Take care and keep posting ((()))


  • Dide
    Dide Member Posts: 5

    Thanks for your reply and understanding. Went to see the physio yesterday and now have some specific hand exercises so hope it will help. At least it gives me a feeling of some control and self treatment.

  • Bettyboo22
    Bettyboo22 Member Posts: 22

    Hi @Dide

    Hope the above comments give you encouragement that there is still a great chance of you having a wonderful enjoyable retirement. Hopefully you'll find a treatment and exercises to keep your OA at bay.

    I've heard a lot of great things about Wax bath therapy | Side-effects, uses | Versus Arthritis, it might be worth looking into.

    Pleased you are feeling a little more empowered after physio appt.

    Best wishes


  • Dide
    Dide Member Posts: 5

    My husband worries about me and trys to do as much for me as possible. However I want to do as much for myself and sometimes get frustrated when he takes over from me. Last evening I was watering the garden and went indoors for something and when I came out he had taken over!

    I said let me do it, and he said he was only trying to help. I walked off! Luckily I play the recorder and he can't, so I played for much longer that I should have to calm my frustrations. Good for my hands too.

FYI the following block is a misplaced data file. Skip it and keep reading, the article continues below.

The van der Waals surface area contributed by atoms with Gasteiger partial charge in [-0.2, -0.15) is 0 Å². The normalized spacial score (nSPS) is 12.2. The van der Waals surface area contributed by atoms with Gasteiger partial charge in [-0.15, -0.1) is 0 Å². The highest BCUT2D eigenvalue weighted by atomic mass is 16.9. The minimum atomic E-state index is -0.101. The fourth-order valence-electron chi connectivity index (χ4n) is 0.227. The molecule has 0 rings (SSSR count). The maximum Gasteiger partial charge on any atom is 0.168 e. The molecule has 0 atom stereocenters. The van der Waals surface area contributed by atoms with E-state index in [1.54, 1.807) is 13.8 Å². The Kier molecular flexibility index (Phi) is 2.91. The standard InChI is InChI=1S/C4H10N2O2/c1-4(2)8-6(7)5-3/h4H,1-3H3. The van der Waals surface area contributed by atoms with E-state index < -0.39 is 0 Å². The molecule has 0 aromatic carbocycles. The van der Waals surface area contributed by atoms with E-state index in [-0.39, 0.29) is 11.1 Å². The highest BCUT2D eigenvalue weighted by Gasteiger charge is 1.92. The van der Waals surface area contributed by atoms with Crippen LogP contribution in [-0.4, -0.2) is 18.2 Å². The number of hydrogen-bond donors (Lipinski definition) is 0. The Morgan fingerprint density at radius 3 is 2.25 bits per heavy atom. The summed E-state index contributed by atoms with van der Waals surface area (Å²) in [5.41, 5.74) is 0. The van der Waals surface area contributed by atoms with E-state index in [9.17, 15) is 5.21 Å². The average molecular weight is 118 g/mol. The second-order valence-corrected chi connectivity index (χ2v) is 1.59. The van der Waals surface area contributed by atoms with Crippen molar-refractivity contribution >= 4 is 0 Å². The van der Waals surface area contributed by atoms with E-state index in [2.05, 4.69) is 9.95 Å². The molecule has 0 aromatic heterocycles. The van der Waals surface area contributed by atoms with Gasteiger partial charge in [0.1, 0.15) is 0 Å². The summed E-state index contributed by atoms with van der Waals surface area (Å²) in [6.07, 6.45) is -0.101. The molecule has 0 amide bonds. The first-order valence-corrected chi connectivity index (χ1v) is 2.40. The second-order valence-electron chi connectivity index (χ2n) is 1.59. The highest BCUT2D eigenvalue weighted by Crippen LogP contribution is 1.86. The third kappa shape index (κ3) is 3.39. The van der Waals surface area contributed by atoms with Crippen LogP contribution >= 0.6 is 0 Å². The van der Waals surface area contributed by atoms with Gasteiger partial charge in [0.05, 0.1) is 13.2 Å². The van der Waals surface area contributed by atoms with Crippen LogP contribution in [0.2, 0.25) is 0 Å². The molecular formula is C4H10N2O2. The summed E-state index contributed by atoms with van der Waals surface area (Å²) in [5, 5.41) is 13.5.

• stickywicket
    stickywicket Member Posts: 27,686

    I was chatting to a friednd this morning. We've both had inflammatory arthritis for years and she's in a flare. I'm having a few problems too right now and we both have lovely husbands who are willingly taking up the slack in housework. We agreed how lucky we were and how irritating it is😉

    I've cherished my independence most of my life. When i was first diagnosed, my mother would have wrapped me up in cotton wool but i was 15 and had the usual things I wanted to do. So I did them. However, she was great when i flared after both pregnancies.

    I think we have to accept that arthritis affects everyone in a household. but differently. For that reason i think it's essential that we keep talking about it. not in a 'poor me' way but in a matter of fact way that sorts out the best ways to deal with things.